An Ape asked a Fox for part of his tale to help cover him. The Fox pointed out that his tail was not built to cover an Ape.
Be content with your station.
An ape that found many inconveniences by going bare-arse, went to a fox that had a well-spread, bushy tayle, and begg’d of him only a little piece on’t to cover his nakedness: For (says he) you have enough for both, and what needs more than you have occasion for? Well, John (says the fox) be it more, or be it less, you get not one single hair on’t; for I would have ye know, sirrah, that the tayle of a fox was never made for the buttocks of an ape.
Providence has assign’d every creature its station, lot, make and figure; and ’tis not for us to stand correcting the works of an incomprehensible wisdom, and an almighty power.
THE Ape meeting the Fox one day, humbly requested him to give him a piece of his fine long brush tail, to cover his poor naked backside, which was so exposed to all the violence and inclemency of the weather: for, says he, Reynard, you have already more than you have occasion for, and a great part of it even drags along in the dirt. The Fox answered, that as to his having too much, that was more than he knew; but be it as it would, he had rather sweep the ground with his tail as long as he lived, than deprive himself of the least bit to cover the Ape’s nasty stinking posteriors.
One cannot help considering the world, in the particular of the goods of fortune, as a kind of lottery; in which some few are entitled to prizes of different degrees; others, and those by much the greatest part, come off With little or nothing. Some, like the Fox, have even larger circumstances than they know what to do with, insomuch that they are rather a charge and incumbrance, than of any true use and pleasure to them. Others, like the poor Ape’s case, are all blank; not having been so lucky as to draw from the wheel of Fortune, wherewith to cover their nakedness, and live with tolerable decency. That these things are left, in a great measure, by Providence to the blind uncertain shuffle of chance, is reasonable to conclude from the unequal distribution of them; for there is seldom any regard had to true merit upon these occasions; folly and knavery ride in coaches, while goodsense and honesty walk in the dirt. The All-wise Disposer of events does certainly permit these things for just and good purposes, which our shallow understanding is notable to fathom; but, humanely thinking, if the riches and power of the world were to be always in the hands of the virtuous part of mankind, they would be more likely to do good with them in their generation, than the vile sottish wretches who generally enjoy them. A truly good man would direct all the superfluous part of his wealth, at least, for the necessities of his fellow-creatures, though there were no religion which enjoined it; but selfish and avaricious people, who are always great knaves, how much soever they may have, will never think they have. enough; much less be induced by any consideration of virtue and religion to part with the least farthing for public charity and beneficence.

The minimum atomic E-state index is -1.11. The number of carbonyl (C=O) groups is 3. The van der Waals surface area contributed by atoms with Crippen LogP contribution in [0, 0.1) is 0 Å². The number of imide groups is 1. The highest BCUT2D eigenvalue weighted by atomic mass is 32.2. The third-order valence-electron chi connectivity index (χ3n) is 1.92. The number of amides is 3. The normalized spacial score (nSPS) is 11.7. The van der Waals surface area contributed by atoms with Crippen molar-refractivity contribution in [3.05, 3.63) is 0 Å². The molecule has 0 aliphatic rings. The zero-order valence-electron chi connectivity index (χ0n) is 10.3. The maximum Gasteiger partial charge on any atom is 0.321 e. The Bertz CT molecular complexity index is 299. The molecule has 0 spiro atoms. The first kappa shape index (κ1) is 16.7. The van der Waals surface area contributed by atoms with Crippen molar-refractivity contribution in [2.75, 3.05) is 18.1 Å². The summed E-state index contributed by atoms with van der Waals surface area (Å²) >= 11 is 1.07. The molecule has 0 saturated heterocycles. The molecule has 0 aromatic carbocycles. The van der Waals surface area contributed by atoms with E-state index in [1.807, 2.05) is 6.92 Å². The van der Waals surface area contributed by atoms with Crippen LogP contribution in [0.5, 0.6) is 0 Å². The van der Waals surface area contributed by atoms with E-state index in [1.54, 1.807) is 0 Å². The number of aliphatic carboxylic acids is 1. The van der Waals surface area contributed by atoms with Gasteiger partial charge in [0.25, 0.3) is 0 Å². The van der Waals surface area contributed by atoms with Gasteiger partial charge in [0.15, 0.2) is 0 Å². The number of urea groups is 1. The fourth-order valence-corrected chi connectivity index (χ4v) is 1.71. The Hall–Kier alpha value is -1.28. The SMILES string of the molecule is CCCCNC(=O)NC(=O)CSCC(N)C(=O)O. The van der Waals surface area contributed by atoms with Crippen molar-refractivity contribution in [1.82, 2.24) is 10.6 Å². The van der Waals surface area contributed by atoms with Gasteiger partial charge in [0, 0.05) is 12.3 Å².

Simia et Vulpis Cauda
Simia sentiens se nudam retro et videns ex adverso vulpem praelonga ac larga cauda instructam, coepit eam rogare ut sibi partem caudae suae daret ad tegendas nates; ita enim fieri communi utriusque emolumento, ut illa importuno onere levaretur, ipsa iuvaretur. Ad quae vulpes, nasum torquens, “Oppido quam falleris, soror,” ait, “cauda enim mea non oneri, sed honori meo servit et, utut sit, mallem ea terram verrere quam tuas tegere impuras nates; ita quaeque nostrum, suis contenta, vivat.”